Medical School Research
Medical School Research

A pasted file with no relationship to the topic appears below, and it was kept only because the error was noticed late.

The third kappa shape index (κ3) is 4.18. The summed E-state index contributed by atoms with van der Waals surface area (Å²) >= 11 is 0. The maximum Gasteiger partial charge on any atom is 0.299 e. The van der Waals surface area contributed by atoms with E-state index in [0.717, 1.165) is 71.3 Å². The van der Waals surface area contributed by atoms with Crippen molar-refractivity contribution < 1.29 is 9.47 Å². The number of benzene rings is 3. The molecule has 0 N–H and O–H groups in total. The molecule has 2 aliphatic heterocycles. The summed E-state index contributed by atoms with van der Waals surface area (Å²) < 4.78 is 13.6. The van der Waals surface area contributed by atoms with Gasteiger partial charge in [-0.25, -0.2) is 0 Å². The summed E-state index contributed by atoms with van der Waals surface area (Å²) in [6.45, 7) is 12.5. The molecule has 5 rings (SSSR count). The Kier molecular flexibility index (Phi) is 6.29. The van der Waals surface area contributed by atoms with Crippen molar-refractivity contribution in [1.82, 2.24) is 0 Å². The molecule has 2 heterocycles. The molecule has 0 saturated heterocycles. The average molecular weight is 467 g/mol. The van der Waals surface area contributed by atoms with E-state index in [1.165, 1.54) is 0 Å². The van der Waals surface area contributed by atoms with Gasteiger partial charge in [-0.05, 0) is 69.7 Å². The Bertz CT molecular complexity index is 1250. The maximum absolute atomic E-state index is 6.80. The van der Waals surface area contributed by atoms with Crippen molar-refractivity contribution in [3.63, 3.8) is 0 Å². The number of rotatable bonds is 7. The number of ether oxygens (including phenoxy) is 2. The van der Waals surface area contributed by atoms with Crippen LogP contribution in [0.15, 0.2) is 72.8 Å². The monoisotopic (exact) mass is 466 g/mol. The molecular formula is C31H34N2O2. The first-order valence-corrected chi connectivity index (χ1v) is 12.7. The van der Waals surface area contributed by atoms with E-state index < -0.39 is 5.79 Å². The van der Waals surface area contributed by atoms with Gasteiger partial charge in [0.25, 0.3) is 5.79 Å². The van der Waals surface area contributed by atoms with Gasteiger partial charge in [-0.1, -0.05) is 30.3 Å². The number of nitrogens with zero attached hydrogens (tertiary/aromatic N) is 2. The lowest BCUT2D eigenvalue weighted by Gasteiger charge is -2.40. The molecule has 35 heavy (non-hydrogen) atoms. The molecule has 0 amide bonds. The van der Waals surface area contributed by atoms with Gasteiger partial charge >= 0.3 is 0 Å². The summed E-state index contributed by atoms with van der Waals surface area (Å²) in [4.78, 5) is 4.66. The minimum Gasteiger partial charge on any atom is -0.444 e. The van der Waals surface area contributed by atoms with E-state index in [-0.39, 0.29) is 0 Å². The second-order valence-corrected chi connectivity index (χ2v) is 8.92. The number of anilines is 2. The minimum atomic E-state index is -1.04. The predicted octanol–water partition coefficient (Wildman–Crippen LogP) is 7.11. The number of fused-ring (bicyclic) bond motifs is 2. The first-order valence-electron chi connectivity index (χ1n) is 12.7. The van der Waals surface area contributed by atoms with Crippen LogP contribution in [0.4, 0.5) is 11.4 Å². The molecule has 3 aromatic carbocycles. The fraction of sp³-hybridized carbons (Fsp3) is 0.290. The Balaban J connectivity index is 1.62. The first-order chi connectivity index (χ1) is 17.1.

Research in medical schools developed after World War I with specific projects funded by foundations, firms, and industries. After World War II, medical schools greatly expanded their research activities with funding from the federal government. Medical school researchers became the most important performers of research funded by the National Institutes of Health, which delegated most of its responsibility for setting research policy to academic medical researchers. Both basic science and clinical research in medical schools has been directed toward an understanding of biological processes rather than the prevention and treatment of disease. Medical school research has become a specialized activity separate from other medical school activities. Research in medical schools began in earnest after 1900 with the employment of full-time faculty members. The quantity of research was limited and the quality did not meet European standards. Erwin Chargaff reminisced that when he came to the United States in 1928, “I found a scientifically underdeveloped country dominated by an unhurried, good-natured, second-rateness. European scientists who visited the country at that time were attracted by the feeling of freedom generated by the wide open spaces and even more by the then very pleasant aroma of the dollar.” Research was at first funded from medical school endowments and grants from a few major foundations, such as the Rockefeller Foundation and the Carnegie Foundation. By the mid-1930s, about 20 private foundations had a major interest in health and spent a total of about $7 million annually for medical research and medical education. About this time also, the American Foundation for Mental Hygiene, the American Cancer Society, the National Foundation for Infantile Paralysis, and other health-related associations began to fund research related to their interests. Private firms also sponsored research with direct commercial applications. In return, they used the names of the medical schools in advertisements as providing “scientific” data to support their claims. By 1940, research had become a measurable factor in medical school budgets. In that year Deitrick and Berson found that 59 of the 77 medical schools spent $3.2 million on research: 22 public medical schools spent 8.9 percent of their combined budgets of $9.5 million on research, and 37 private medical schools spent 13.0 percent of their budgets of $17.8 million on research.
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